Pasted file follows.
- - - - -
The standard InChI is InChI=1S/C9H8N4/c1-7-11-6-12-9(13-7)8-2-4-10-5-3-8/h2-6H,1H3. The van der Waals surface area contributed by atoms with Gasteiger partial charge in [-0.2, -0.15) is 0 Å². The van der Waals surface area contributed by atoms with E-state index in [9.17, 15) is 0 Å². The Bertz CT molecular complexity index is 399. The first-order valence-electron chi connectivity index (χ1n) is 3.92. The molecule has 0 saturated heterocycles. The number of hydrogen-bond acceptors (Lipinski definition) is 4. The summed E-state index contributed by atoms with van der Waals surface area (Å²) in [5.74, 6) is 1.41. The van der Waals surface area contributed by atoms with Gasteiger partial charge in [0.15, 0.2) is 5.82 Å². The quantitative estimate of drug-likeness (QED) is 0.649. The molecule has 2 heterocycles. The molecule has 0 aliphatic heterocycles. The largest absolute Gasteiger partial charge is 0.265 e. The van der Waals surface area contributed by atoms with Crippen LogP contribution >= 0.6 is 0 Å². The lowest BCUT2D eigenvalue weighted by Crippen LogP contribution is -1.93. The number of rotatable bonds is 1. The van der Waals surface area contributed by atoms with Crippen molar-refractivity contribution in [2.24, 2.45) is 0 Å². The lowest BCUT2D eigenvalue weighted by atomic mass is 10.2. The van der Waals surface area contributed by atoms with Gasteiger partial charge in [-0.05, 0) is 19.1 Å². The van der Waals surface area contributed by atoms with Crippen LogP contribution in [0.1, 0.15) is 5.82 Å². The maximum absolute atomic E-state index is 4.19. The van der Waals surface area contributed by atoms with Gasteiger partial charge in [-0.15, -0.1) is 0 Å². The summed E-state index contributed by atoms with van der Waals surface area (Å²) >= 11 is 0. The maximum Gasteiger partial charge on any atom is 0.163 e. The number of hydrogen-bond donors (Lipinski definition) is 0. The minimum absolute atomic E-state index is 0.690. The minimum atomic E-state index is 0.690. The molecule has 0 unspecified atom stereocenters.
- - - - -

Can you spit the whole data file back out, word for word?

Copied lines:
The standard InChI is InChI=1S/C9H8N4/c1-7-11-6-12-9(13-7)8-2-4-10-5-3-8/h2-6H,1H3. The van der Waals surface area contributed by atoms with Gasteiger partial charge in [-0.2, -0.15) is 0 Å². The van der Waals surface area contributed by atoms with E-state index in [9.17, 15) is 0 Å². The Bertz CT molecular complexity index is 399. The first-order valence-electron chi connectivity index (χ1n) is 3.92. The molecule has 0 saturated heterocycles. The number of hydrogen-bond acceptors (Lipinski definition) is 4. The summed E-state index contributed by atoms with van der Waals surface area (Å²) in [5.74, 6) is 1.41. The van der Waals surface area contributed by atoms with Gasteiger partial charge in [0.15, 0.2) is 5.82 Å². The quantitative estimate of drug-likeness (QED) is 0.649. The molecule has 2 heterocycles. The molecule has 0 aliphatic heterocycles. The largest absolute Gasteiger partial charge is 0.265 e. The van der Waals surface area contributed by atoms with Crippen LogP contribution >= 0.6 is 0 Å². The lowest BCUT2D eigenvalue weighted by Crippen LogP contribution is -1.93. The number of rotatable bonds is 1. The van der Waals surface area contributed by atoms with Crippen molar-refractivity contribution in [2.24, 2.45) is 0 Å². The lowest BCUT2D eigenvalue weighted by atomic mass is 10.2. The van der Waals surface area contributed by atoms with Gasteiger partial charge in [-0.05, 0) is 19.1 Å². The van der Waals surface area contributed by atoms with Crippen LogP contribution in [0.1, 0.15) is 5.82 Å². The maximum absolute atomic E-state index is 4.19. The van der Waals surface area contributed by atoms with Gasteiger partial charge in [-0.15, -0.1) is 0 Å². The summed E-state index contributed by atoms with van der Waals surface area (Å²) >= 11 is 0. The maximum Gasteiger partial charge on any atom is 0.163 e. The number of hydrogen-bond donors (Lipinski definition) is 0. The minimum absolute atomic E-state index is 0.690. The minimum atomic E-state index is 0.690. The molecule has 0 unspecified atom stereocenters.